A District man who authorities say targeted residents of the Dupont Circle neighborhood was sentenced Friday to 18 months in prison for repeatedly stealing packages from residents’ doorsteps since the 1980s.
Residents of the Northwest Washington neighborhood had expressed frustration with 60-year-old Wayne Bridgeforth after he had been arrested several times for stealing items from residents. Prosecutors said Bridgeforth, who is homeless, has had numerous mail-theft arrests since 1984, with nine previous convictions. Court records note arrests dating back to 1978.
In August, Bridgeforth was accused of stealing a package from a resident. Following his arrest, a judge released Bridgeforth from jail but ordered him to stay out of the Dupont Circle area. A month later, he was arrested again in the neighborhood and was charged with violating the judge’s order.
In October, Bridgeforth pleaded guilty to second-degree theft in the case, which prosecutors upgraded to a felony because the defendant had two or more prior theft convictions.
Mike Silverstein, who has lived in the neighborhood for 35 years, told D.C. Superior Court Judge Neal E. Kravitz that Bridgeforth was not only stealing packages of clothes and toys that were delivered by the U.S. Postal Service or FedEx, but also pocketing medication delivered to the sick or elderly.
“When these things occur, they shatter our lives. He wasn’t just taking a sweater,” Silverstein said.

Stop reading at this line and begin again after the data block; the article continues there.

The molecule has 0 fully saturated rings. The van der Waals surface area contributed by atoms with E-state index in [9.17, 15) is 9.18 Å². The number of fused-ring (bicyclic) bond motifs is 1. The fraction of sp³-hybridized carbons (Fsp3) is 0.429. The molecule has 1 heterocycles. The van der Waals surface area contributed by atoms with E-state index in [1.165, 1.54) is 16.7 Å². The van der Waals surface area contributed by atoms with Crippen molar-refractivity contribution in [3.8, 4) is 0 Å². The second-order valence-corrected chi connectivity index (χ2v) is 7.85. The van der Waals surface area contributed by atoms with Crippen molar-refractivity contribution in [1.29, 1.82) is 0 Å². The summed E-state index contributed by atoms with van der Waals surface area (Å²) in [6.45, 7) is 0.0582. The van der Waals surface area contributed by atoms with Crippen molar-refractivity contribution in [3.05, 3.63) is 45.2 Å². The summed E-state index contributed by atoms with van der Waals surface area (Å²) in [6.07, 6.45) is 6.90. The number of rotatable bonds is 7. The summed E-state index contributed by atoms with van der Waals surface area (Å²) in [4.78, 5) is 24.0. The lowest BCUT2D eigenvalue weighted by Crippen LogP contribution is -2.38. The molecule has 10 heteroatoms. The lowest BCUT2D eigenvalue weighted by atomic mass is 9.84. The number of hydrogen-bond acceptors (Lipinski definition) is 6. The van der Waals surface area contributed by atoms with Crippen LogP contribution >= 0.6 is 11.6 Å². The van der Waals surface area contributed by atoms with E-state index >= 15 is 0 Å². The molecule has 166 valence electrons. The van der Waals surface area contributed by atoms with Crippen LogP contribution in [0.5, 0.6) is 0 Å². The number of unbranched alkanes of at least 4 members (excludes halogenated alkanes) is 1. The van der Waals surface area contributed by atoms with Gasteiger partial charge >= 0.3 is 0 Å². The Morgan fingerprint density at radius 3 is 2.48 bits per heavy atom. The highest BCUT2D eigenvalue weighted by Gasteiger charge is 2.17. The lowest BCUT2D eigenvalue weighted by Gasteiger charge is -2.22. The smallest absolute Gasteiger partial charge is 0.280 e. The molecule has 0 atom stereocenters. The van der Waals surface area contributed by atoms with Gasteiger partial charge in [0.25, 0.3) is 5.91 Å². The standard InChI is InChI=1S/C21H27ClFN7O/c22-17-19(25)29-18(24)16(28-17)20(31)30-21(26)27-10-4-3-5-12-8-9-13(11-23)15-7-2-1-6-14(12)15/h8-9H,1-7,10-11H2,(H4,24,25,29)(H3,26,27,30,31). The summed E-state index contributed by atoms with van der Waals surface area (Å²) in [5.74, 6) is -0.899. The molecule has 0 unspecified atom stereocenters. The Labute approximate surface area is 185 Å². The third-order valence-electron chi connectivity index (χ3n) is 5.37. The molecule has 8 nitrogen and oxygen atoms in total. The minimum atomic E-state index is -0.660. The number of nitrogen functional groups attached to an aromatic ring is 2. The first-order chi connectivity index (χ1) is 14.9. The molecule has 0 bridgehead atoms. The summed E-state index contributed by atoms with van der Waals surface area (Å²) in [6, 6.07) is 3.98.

Silverstein blamed the District’s judicial system for Bridgeforth’s repeated arrests.
“The system itself is broke,” he said.
Standing next to his attorney and wearing an orange D.C. jail jumpsuit, Bridgeforth apologized to the residents of the neighborhood. He blamed his actions on his 20-to-30-year cocaine habit.
“I have a drug addiction, and my drug addiction created this monster,” he said.
Bridgeforth said that he focuses on the neighborhood because it is where he grew up. He said his parents at one time owned a house there. Now homeless, he said he often stays at a church or McDonald’s in the neighborhood.
Bridgeforth also blamed other homeless individuals who congregate in the Dupont Circle park for many of the stolen items.
Kravitz called Bridgeforth’s case “unusual and difficult,” saying that for similar crimes most people are charged with misdemeanors that would not warrant a prison sentence and are often placed on probation. But Bridgeforth, he said, had been before the courts “many, many times before.”
Kravitz sentenced Bridgeforth to the mandatory minimum one-year sentence for theft, plus six months for violating the stay-away order.
In addition to the prison sentence, Kravitz also ordered treatment for drug abuse and mental-health issues, and placed Bridgeforth on three years of supervisory release. Bridgeforth also faces additional prison time as a result of violating the terms of his parole in his prior cases. Most egregious, Kravitz said, was that Bridgeforth focused his crime on one particular neighborhood.
“Residents have a right not to be preyed upon,” the judge said. “It is an intrusion of the peace of life of living in this city of which no one should have to suffer.”